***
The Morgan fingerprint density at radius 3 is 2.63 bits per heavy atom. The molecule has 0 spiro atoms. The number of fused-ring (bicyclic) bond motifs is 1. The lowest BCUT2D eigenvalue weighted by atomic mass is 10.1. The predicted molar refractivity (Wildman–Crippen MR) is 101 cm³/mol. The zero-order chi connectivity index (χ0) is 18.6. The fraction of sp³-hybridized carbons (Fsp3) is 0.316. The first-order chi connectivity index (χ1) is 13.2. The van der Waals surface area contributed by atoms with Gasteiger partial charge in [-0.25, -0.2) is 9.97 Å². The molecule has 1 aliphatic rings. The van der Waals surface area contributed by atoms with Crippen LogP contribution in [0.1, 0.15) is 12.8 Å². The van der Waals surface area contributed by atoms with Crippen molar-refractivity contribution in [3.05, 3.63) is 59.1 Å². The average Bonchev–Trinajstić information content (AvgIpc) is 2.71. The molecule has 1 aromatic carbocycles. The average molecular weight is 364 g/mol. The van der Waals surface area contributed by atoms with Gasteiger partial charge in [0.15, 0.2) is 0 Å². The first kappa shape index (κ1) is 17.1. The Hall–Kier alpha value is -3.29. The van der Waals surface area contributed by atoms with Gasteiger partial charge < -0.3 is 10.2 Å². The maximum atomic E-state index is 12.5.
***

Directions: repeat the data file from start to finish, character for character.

The Morgan fingerprint density at radius 3 is 2.63 bits per heavy atom. The molecule has 0 spiro atoms. The number of fused-ring (bicyclic) bond motifs is 1. The lowest BCUT2D eigenvalue weighted by atomic mass is 10.1. The predicted molar refractivity (Wildman–Crippen MR) is 101 cm³/mol. The zero-order chi connectivity index (χ0) is 18.6. The fraction of sp³-hybridized carbons (Fsp3) is 0.316. The first-order chi connectivity index (χ1) is 13.2. The van der Waals surface area contributed by atoms with Gasteiger partial charge in [-0.25, -0.2) is 9.97 Å². The molecule has 1 aliphatic rings. The van der Waals surface area contributed by atoms with Crippen LogP contribution in [0.1, 0.15) is 12.8 Å². The van der Waals surface area contributed by atoms with Crippen molar-refractivity contribution in [3.05, 3.63) is 59.1 Å². The average Bonchev–Trinajstić information content (AvgIpc) is 2.71. The molecule has 1 aromatic carbocycles. The average molecular weight is 364 g/mol. The van der Waals surface area contributed by atoms with Gasteiger partial charge in [0.15, 0.2) is 0 Å². The first kappa shape index (κ1) is 17.1. The Hall–Kier alpha value is -3.29. The van der Waals surface area contributed by atoms with Gasteiger partial charge < -0.3 is 10.2 Å². The maximum atomic E-state index is 12.5.